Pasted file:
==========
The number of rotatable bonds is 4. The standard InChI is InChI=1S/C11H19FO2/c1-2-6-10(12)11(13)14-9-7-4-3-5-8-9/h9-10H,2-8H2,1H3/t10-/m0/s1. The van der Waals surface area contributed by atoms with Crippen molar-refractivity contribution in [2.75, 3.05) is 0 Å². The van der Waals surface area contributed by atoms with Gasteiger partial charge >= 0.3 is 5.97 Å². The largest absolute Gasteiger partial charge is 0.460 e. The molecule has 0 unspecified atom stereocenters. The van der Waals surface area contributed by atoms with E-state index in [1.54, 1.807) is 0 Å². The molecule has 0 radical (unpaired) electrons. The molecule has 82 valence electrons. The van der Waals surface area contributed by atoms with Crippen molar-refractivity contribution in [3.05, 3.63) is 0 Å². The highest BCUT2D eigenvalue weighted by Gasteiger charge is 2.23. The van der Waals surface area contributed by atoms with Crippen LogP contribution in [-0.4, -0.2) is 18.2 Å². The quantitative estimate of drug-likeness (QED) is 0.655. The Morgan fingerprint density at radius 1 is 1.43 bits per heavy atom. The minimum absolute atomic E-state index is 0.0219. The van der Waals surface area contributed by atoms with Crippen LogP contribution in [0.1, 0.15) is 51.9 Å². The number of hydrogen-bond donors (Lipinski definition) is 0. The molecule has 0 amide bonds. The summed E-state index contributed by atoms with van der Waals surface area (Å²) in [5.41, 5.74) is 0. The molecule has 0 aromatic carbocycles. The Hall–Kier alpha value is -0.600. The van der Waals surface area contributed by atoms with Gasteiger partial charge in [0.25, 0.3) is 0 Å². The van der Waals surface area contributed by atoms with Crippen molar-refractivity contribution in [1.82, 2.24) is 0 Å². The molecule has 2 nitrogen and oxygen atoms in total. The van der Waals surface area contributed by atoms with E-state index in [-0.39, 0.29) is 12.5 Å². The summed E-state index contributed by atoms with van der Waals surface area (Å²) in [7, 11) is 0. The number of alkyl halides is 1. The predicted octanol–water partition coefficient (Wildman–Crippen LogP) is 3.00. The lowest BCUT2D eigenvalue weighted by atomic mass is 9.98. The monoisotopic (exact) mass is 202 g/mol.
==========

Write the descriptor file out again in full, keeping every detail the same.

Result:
The number of rotatable bonds is 4. The standard InChI is InChI=1S/C11H19FO2/c1-2-6-10(12)11(13)14-9-7-4-3-5-8-9/h9-10H,2-8H2,1H3/t10-/m0/s1. The van der Waals surface area contributed by atoms with Crippen molar-refractivity contribution in [2.75, 3.05) is 0 Å². The van der Waals surface area contributed by atoms with Gasteiger partial charge >= 0.3 is 5.97 Å². The largest absolute Gasteiger partial charge is 0.460 e. The molecule has 0 unspecified atom stereocenters. The van der Waals surface area contributed by atoms with E-state index in [1.54, 1.807) is 0 Å². The molecule has 0 radical (unpaired) electrons. The molecule has 82 valence electrons. The van der Waals surface area contributed by atoms with Crippen molar-refractivity contribution in [3.05, 3.63) is 0 Å². The highest BCUT2D eigenvalue weighted by Gasteiger charge is 2.23. The van der Waals surface area contributed by atoms with Crippen LogP contribution in [-0.4, -0.2) is 18.2 Å². The quantitative estimate of drug-likeness (QED) is 0.655. The Morgan fingerprint density at radius 1 is 1.43 bits per heavy atom. The minimum absolute atomic E-state index is 0.0219. The van der Waals surface area contributed by atoms with Crippen LogP contribution in [0.1, 0.15) is 51.9 Å². The number of hydrogen-bond donors (Lipinski definition) is 0. The molecule has 0 amide bonds. The summed E-state index contributed by atoms with van der Waals surface area (Å²) in [5.41, 5.74) is 0. The molecule has 0 aromatic carbocycles. The Hall–Kier alpha value is -0.600. The van der Waals surface area contributed by atoms with Gasteiger partial charge in [0.25, 0.3) is 0 Å². The van der Waals surface area contributed by atoms with Crippen molar-refractivity contribution in [1.82, 2.24) is 0 Å². The molecule has 2 nitrogen and oxygen atoms in total. The van der Waals surface area contributed by atoms with E-state index in [-0.39, 0.29) is 12.5 Å². The summed E-state index contributed by atoms with van der Waals surface area (Å²) in [7, 11) is 0. The number of alkyl halides is 1. The predicted octanol–water partition coefficient (Wildman–Crippen LogP) is 3.00. The lowest BCUT2D eigenvalue weighted by atomic mass is 9.98. The monoisotopic (exact) mass is 202 g/mol.